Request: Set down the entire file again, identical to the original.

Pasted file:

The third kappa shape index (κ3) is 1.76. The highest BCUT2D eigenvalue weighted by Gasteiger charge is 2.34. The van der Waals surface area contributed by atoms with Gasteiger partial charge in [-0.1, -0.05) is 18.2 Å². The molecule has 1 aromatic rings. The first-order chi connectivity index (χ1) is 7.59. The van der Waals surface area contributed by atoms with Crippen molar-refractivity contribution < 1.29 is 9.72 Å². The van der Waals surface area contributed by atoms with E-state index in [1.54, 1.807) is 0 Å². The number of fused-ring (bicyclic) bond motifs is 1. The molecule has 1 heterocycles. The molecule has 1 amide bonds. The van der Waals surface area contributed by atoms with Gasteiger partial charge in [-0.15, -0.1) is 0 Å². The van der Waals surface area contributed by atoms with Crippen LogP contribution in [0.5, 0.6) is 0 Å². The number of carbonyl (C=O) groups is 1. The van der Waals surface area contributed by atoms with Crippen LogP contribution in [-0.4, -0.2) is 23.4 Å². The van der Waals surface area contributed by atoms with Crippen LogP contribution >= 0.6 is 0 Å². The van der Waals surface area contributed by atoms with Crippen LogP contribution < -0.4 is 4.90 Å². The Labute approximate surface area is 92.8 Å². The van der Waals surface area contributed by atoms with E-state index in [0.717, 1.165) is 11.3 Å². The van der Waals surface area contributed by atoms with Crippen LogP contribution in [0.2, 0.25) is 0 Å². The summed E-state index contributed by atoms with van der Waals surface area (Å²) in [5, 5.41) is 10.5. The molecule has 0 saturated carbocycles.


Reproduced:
The third kappa shape index (κ3) is 1.76. The highest BCUT2D eigenvalue weighted by Gasteiger charge is 2.34. The van der Waals surface area contributed by atoms with Gasteiger partial charge in [-0.1, -0.05) is 18.2 Å². The molecule has 1 aromatic rings. The first-order chi connectivity index (χ1) is 7.59. The van der Waals surface area contributed by atoms with Crippen molar-refractivity contribution < 1.29 is 9.72 Å². The van der Waals surface area contributed by atoms with E-state index in [1.54, 1.807) is 0 Å². The number of fused-ring (bicyclic) bond motifs is 1. The molecule has 1 heterocycles. The molecule has 1 amide bonds. The van der Waals surface area contributed by atoms with Gasteiger partial charge in [-0.15, -0.1) is 0 Å². The van der Waals surface area contributed by atoms with Crippen LogP contribution in [0.5, 0.6) is 0 Å². The number of carbonyl (C=O) groups is 1. The van der Waals surface area contributed by atoms with Crippen LogP contribution in [-0.4, -0.2) is 23.4 Å². The van der Waals surface area contributed by atoms with Crippen LogP contribution >= 0.6 is 0 Å². The van der Waals surface area contributed by atoms with Crippen LogP contribution < -0.4 is 4.90 Å². The Labute approximate surface area is 92.8 Å². The van der Waals surface area contributed by atoms with E-state index in [0.717, 1.165) is 11.3 Å². The van der Waals surface area contributed by atoms with Crippen LogP contribution in [0.2, 0.25) is 0 Å². The summed E-state index contributed by atoms with van der Waals surface area (Å²) in [5, 5.41) is 10.5. The molecule has 0 saturated carbocycles.